Rodeos usually involve cows and horses, not snow plows.
But today at Lonnie Field in Weaverville over 75 plow operators and almost 20 plows gathered together for the first annual Northern California Snow Plow Rodeo.
Events included a bowling ball push where drivers pushed a bowling ball through an 'S' course with the plow of a grader making sure not to hit any cones and depositing it in an 18 inch pipe at the end of a long straight.
There was also a competition where drivers had to knock a basketball off the top of a cone with the wing plow, the plow on the right side of a truck used to plow breakdown lanes, without touching the cone.
Points were subtracted for every cone hit or every time the bowling ball got away.
Needless to say it’s pretty remarkable that every contestant had positive points at the end of the day.
But it wasn’t all fun and games.
The real reason the rodeo was held was to prepare for the fast approaching winter.
“We spent a good part of the morning talking about different safety procedures,” says Rick Tippett, Trinity County director of transportation, “essentially talking to each other about what equipment that they have and sharing ideas to see what does one county do verses the others.”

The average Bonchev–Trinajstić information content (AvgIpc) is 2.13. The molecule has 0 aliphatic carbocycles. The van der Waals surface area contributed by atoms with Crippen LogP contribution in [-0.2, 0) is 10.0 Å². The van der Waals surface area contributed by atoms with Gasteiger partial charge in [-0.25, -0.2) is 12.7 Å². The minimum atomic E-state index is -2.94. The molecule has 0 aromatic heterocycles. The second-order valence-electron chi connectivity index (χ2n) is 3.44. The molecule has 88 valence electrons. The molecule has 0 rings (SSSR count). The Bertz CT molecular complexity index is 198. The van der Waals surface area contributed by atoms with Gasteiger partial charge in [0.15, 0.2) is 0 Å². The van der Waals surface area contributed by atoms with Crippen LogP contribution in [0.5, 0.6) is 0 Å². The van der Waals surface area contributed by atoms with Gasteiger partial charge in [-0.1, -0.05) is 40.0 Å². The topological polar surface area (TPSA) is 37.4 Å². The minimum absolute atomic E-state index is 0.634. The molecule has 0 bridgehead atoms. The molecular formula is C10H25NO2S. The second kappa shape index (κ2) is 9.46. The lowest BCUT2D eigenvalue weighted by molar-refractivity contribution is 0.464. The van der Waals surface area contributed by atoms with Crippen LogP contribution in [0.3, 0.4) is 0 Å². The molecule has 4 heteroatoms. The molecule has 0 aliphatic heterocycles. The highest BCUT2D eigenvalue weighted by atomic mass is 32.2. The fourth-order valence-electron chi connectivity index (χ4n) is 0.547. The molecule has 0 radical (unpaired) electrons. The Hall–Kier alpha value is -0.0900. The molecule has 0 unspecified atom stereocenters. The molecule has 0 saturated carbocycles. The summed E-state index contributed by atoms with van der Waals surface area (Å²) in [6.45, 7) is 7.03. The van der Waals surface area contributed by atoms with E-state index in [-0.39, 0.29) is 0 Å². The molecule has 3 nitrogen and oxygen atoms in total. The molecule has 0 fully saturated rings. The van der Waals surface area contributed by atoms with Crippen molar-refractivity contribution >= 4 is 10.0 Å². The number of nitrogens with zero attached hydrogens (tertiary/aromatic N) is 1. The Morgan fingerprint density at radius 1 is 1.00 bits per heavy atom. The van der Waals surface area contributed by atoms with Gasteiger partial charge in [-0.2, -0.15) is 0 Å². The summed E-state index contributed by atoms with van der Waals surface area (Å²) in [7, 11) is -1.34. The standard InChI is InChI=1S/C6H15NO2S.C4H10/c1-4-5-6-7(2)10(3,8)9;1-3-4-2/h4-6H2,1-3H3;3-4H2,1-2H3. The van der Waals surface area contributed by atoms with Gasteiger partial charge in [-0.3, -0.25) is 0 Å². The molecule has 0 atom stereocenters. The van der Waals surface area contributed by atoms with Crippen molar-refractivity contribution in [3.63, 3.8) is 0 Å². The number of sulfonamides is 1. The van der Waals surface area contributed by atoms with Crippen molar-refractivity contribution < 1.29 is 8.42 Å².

The focus was to get the men to switch from summer to winter modes and to make sure the drivers are talking and sharing their ideas.
This is the first time in 15 years since the last snow plow rodeo, which was held at Lake Tahoe.
Organizers say they got the idea from plow crews in the mid west and east coast.
“It's a great experience,” says plow operator Jim Saghetti, “they should do it every year.”
After a tough competition Shasta County ended up winning both the grader and wing plow competition, conceding only the plow-truck-beauty contest to Lassen County’s yellow truck.
Shasta County will host next year’s rodeo.